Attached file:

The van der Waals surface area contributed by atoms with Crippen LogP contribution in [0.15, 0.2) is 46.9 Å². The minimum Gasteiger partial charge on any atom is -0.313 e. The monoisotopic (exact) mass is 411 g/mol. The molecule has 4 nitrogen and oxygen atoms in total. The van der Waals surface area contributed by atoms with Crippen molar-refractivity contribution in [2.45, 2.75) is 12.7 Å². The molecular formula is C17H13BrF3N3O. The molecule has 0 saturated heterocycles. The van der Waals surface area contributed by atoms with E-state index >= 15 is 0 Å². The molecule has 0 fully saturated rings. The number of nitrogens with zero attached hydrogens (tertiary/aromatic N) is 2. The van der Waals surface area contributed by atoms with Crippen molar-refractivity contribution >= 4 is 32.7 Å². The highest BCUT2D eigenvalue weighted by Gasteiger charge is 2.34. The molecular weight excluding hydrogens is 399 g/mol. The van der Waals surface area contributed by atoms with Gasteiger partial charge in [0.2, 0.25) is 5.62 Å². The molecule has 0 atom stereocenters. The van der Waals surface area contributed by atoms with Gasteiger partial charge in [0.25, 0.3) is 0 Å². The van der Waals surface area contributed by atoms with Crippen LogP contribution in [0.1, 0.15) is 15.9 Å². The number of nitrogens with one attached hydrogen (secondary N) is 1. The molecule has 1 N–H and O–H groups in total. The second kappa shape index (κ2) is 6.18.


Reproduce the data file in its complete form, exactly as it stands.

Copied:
The van der Waals surface area contributed by atoms with Crippen LogP contribution in [0.15, 0.2) is 46.9 Å². The minimum Gasteiger partial charge on any atom is -0.313 e. The monoisotopic (exact) mass is 411 g/mol. The molecule has 4 nitrogen and oxygen atoms in total. The van der Waals surface area contributed by atoms with Crippen molar-refractivity contribution in [2.45, 2.75) is 12.7 Å². The molecular formula is C17H13BrF3N3O. The molecule has 0 saturated heterocycles. The van der Waals surface area contributed by atoms with E-state index >= 15 is 0 Å². The molecule has 0 fully saturated rings. The number of nitrogens with zero attached hydrogens (tertiary/aromatic N) is 2. The van der Waals surface area contributed by atoms with Crippen molar-refractivity contribution >= 4 is 32.7 Å². The highest BCUT2D eigenvalue weighted by Gasteiger charge is 2.34. The molecular weight excluding hydrogens is 399 g/mol. The van der Waals surface area contributed by atoms with Gasteiger partial charge in [0.2, 0.25) is 5.62 Å². The molecule has 0 atom stereocenters. The van der Waals surface area contributed by atoms with Gasteiger partial charge in [0.25, 0.3) is 0 Å². The van der Waals surface area contributed by atoms with Crippen LogP contribution in [0.1, 0.15) is 15.9 Å². The number of nitrogens with one attached hydrogen (secondary N) is 1. The molecule has 1 N–H and O–H groups in total. The second kappa shape index (κ2) is 6.18.